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SEMINAR ABOUT

IPv6 Protocol

STUDENT
 Majed Jemmieh
Mjemmieh@hotmail.com

DR.
 Shihap Ghaya

DATE
 24/ April/2008

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IPv6 4/14/2008

 Introduction :

The current version of the Internet Protocol (known as IP version 4 or IPv4)


has not been substantially changed since RFC 791 was published in 1981.
IPv4 has proven to be robust, easily implemented and interoperable, and has
stood the test of scaling an internetwork to a global utility the size of today's
Internet. This is a tribute to its initial design.

However, the initial design did not anticipate:

 The recent exponential growth of the Internet and the impending


exhaustion of the IPv4 address space.
 The growth of the Internet and the ability of Internet backbone routers
to maintain large routing tables.
 The need for simpler configuration.
 The requirement for security at the IP level.
 The need for better support for real-time delivery of data (also known
as quality of service).

To address these concerns, the Internet Engineering Task Force (IETF) has
developed a suite of protocols and standards known as IP version 6 (IPv6).
This new version, previously named IP-The Next Generation (IPng),
incorporates the concepts of many proposed methods for updating the IPv4
protocol. IPv6 is intentionally designed for minimal impact on upper and
lower layer protocols by avoiding the arbitrary addition of new features.

 IPv6 Features :
 New header format

 Large address space


 Efficient and hierarchical addressing and routing infrastructure
 Stateless and stateful address configuration
 Built-in security
 Better support for prioritized delivery
 New protocol for neighboring node interaction

 Extensibility

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IPv6 4/14/2008

 Differences Between IPv4 and IPv6 :


Fig 1 highlights some of the key differences between IPv4 and IPv6.

IPv4 IPv6
Source and destination addresses Source and destination addresses are 128
are 32 bits (4 bytes) in length. bits (16 bytes) in length. For more
information, see “IPv6 Addressing.”
Header includes a checksum. Header does not include a checksum. For
more information, see “IPv6 Header.”
Header includes options. All optional data is moved to IPv6 extension
headers. For more information, see “IPv6
Header.”
Address Resolution Protocol (ARP) ARP Request frames are replaced with
uses broadcast ARP Request multicast Neighbor Solicitation messages.
frames to resolve an IPv4 address For more information, see “Neighbor
to a link layer address. Discovery.”
Internet Group Management IGMP is replaced with Multicast Listener
Protocol (IGMP) is used to manage Discovery (MLD) messages. For more
local subnet group membership. information, see “Multicast Listener
Discovery.”
ICMP Router Discovery is used to ICMP Router Discovery is replaced with
determine the IPv4 address of the ICMPv6 Router Solicitation and Router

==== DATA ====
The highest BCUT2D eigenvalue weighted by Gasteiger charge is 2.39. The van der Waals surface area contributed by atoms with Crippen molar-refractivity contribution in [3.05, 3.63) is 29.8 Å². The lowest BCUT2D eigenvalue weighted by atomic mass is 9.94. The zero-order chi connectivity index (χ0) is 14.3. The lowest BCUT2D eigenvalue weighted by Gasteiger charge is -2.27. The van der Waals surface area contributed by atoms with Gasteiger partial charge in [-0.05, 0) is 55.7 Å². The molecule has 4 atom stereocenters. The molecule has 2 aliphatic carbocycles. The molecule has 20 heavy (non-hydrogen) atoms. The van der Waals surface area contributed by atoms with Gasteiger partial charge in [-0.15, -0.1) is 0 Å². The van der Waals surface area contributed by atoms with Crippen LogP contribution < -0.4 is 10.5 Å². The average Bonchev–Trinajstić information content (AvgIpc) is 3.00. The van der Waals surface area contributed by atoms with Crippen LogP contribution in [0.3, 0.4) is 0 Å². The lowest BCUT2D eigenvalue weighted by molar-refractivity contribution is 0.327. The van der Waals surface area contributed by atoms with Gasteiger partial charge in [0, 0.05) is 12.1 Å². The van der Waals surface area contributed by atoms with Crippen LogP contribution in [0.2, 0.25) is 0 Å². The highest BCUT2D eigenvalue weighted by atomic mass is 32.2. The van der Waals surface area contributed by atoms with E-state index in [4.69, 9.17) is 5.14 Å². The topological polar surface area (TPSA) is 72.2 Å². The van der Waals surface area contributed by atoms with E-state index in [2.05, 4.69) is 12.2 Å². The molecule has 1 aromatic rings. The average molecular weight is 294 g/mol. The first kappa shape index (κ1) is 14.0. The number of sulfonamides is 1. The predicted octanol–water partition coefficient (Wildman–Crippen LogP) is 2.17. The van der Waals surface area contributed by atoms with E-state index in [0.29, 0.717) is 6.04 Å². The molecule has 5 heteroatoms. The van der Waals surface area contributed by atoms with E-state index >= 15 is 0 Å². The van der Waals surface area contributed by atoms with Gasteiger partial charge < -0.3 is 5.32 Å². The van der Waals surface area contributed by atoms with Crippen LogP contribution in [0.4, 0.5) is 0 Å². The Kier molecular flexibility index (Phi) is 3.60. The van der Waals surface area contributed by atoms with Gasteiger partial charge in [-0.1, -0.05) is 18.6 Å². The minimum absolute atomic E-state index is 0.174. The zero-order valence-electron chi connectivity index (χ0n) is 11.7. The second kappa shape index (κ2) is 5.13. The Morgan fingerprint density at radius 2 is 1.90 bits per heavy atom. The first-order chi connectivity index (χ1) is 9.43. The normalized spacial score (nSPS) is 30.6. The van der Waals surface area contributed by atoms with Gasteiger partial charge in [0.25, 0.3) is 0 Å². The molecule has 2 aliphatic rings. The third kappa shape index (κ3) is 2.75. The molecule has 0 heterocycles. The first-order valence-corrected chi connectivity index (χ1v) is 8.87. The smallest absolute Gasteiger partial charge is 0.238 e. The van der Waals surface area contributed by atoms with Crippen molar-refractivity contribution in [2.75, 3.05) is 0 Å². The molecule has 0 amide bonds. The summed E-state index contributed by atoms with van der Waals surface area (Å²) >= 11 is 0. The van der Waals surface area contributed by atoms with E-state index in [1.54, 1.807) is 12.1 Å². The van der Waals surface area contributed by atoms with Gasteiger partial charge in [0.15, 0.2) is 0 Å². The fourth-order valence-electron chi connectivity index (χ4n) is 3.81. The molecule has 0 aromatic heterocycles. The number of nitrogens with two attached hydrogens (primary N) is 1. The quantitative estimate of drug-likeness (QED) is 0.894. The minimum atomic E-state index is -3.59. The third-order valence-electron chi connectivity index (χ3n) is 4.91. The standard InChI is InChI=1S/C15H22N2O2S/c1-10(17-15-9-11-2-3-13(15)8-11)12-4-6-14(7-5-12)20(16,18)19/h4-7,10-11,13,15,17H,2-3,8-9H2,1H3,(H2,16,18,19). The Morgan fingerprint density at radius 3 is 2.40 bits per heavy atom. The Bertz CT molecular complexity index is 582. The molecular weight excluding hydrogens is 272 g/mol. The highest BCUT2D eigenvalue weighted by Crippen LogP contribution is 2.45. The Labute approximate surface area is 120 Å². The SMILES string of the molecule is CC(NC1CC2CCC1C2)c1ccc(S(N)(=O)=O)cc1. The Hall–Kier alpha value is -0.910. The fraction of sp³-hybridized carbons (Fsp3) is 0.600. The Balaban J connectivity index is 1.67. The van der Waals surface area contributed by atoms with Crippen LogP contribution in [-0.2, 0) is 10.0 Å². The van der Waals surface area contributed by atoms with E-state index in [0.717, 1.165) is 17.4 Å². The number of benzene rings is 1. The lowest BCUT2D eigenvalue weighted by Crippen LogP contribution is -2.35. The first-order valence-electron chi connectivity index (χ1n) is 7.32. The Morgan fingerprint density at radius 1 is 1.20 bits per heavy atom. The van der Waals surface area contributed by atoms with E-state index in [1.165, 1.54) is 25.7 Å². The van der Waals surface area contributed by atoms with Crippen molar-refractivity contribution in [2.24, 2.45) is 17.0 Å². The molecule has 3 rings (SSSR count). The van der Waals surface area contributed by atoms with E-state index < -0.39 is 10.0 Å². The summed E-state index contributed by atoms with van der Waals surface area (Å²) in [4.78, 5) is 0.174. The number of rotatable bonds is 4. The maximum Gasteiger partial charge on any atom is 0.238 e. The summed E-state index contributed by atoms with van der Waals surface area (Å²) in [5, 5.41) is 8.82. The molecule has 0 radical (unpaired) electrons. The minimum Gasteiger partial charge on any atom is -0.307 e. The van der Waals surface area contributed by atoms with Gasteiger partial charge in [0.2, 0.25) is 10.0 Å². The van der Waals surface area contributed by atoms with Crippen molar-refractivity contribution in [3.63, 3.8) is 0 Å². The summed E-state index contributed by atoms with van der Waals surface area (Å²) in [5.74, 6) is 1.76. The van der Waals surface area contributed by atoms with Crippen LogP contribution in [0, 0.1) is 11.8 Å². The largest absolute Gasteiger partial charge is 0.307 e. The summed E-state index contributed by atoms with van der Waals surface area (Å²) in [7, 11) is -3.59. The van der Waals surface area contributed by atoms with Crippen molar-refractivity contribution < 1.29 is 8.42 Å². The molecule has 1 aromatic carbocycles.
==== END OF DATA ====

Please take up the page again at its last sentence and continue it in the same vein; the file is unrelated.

best default gateway and is optional. Advertisement messages and is required.
For more information, see “Neighbor
Discovery.”
Broadcast addresses are used to There are no IPv6 broadcast addresses.
send traffic to all nodes on a subnet. Instead, a link-local scope all-nodes
multicast address is used. For more
information, see “Multicast IPv6 Addresses.”
Uses host address (A) resource Uses host address (AAAA) resource
records in the Domain Name records in the Domain Name System (DNS)
System (DNS) to map host names to map host names to IPv6 addresses. For
to IPv4 addresses. more information, see “IPv6 and DNS.”
Uses pointer (PTR) resource Uses pointer (PTR) resource records in the
records in the IN-ADDR.ARPA DNS IP6.ARPA DNS domain to map IPv6
domain to map IPv4 addresses to addresses to host names. For more
host names. information, see “IPv6 and DNS.”
Must support a 576-byte packet size Must support a 1280-byte packet size
(possibly fragmented). (without fragmentation). For more
information, see “IPv6 MTU.”

Fig. 1 Differences between IPv4 and IPv6

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IPv6 4/14/2008

 IPv6 Header
The IPv6 header is a streamlined version of the IPv4 header. It eliminates
fields that are unneeded or rarely used and adds fields that provide better
support for real-time traffic.
Structure of an IPv6 Packet
Fig 2 shows the structure of an IPv6 packet.

Fig. 2 the structure of an IPv6 packet

The IPv6 header is always present and is a fixed size of 40 bytes.

IPv6 is using two distinct types of headers:


Main/Regular IPv6 Header and IPv6 Extension Headers.

The main IPv6 header is equivalent to the basic IPv4 one despite some field differences.
The IPv4 and IPv6 main headers are shown in Fig 3.

Fig3. IPv4 and IPv6 Headers

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IPv6 4/14/2008

The fields in the main IPv6 header are:


Version – 4 bits are used to indicate the version of IP and is set to 6.
Traffic Class – Like the IPv4 Type of Service field, specifies a DSCP values and flags for ECN. The
size of this field is 8 bits.
Flow Label – Indicates that this packet belongs to a specific sequence of packets between a source
and destination, requiring special handling by intermediate IPv6 routers. The size of this field is
20 bits. The Flow Label is used for non-default quality of service connections, such as those
needed by real-time data (voice and video). For default router handling, the Flow Label is set to 0.